Juicy red strawberries are emblematic of the height of summer—they’re everywhere! Baked into pies, muddled into lemonade, or fresh off the vine, they’re always a welcome sight at the dinner table. At nearly 92 percent water, they’re also incredibly hydrating and contain a plethora of antioxidants that are excellent for your skin! No guilt about going overboard on the ruby berries here.

Source- 

https://sporteluxe.com/us/5-fruits-veggies-hydrating-water/


Scientists FINALLY Issue Warning Against Canola Oil: it Damages Your Brain, Can CAUSE Dementia, and Weight Gain

Note From Millie– I have been teaching my clients for 20 years to NOT cook with oils, any oils. Oils cannot withstand heat, it renders them highly toxic, they become rancid when separated from the foods they came from, quickly oxidizing and making them carcinogenic. They become sticky when heated, then in turn causes clogged arteries. Cook with ghee primarily because of it’s depth of nutrients, use grass fed because that cow has been in the sun long enough to store Vitamin D!  Oils are good for flavoring, salad dressing, pesto, dishes that will not be exposed to heat. Buy organic, buy from oil manufactured in the US and keep it refrigerated.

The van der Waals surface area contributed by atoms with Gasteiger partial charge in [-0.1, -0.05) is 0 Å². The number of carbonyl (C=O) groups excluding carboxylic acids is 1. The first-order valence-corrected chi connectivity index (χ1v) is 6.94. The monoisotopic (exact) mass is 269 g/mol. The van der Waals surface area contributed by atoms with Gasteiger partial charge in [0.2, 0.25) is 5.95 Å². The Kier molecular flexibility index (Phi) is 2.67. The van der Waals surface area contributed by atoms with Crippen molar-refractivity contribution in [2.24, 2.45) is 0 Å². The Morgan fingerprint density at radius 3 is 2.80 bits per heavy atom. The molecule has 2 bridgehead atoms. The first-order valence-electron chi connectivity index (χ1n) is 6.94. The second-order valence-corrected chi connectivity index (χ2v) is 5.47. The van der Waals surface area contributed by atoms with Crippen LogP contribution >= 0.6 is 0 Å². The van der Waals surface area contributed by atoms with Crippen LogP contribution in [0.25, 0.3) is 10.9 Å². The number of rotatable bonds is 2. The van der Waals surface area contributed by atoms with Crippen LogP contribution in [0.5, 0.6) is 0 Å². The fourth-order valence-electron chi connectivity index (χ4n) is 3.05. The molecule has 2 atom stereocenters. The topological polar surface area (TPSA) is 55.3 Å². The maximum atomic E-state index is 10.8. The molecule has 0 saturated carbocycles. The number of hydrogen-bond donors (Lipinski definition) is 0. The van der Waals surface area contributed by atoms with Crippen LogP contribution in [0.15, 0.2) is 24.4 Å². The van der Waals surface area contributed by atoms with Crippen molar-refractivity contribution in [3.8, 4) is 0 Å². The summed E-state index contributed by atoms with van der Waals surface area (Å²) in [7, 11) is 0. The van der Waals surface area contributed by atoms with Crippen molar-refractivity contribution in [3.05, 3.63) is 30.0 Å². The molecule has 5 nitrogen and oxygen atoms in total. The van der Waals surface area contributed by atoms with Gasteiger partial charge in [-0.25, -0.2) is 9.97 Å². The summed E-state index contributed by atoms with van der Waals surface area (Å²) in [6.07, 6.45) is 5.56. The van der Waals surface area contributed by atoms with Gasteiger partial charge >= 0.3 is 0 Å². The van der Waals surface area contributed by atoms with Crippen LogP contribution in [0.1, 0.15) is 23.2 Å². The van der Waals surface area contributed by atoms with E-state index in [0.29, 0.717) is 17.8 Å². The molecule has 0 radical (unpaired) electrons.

Image result for rapeseedRapeseed Plant

Have you ever heard of a Canola seed? You’ve probably heard of Olive and coconut trees, but not Canola right? That’s because it doesn’t exist. Canola oil is not natural oil but the commercial name of a genetically modified version of Rapeseed (which is toxic). So, it is really curious why so many “natural” food stores, even famous ones such as Whole Food’s, consistently use Canola oil in their prepared meals and Food bars (such as in their baked goods, salads, dressings, etc.)?

Canola oil was created in a Canadian university lab by Dr. Baldur Steffanson. Dr. Steffanson, after getting his newly created version of Rapeseed to meet FDA guidelines (with less toxic eurcic acid) he went on to work for Calgene (which later was acquired by Monsanto). For this reason, there is no such thing as “organic” Canola oil as the raw ingredient itself is genetically modified rapeseed.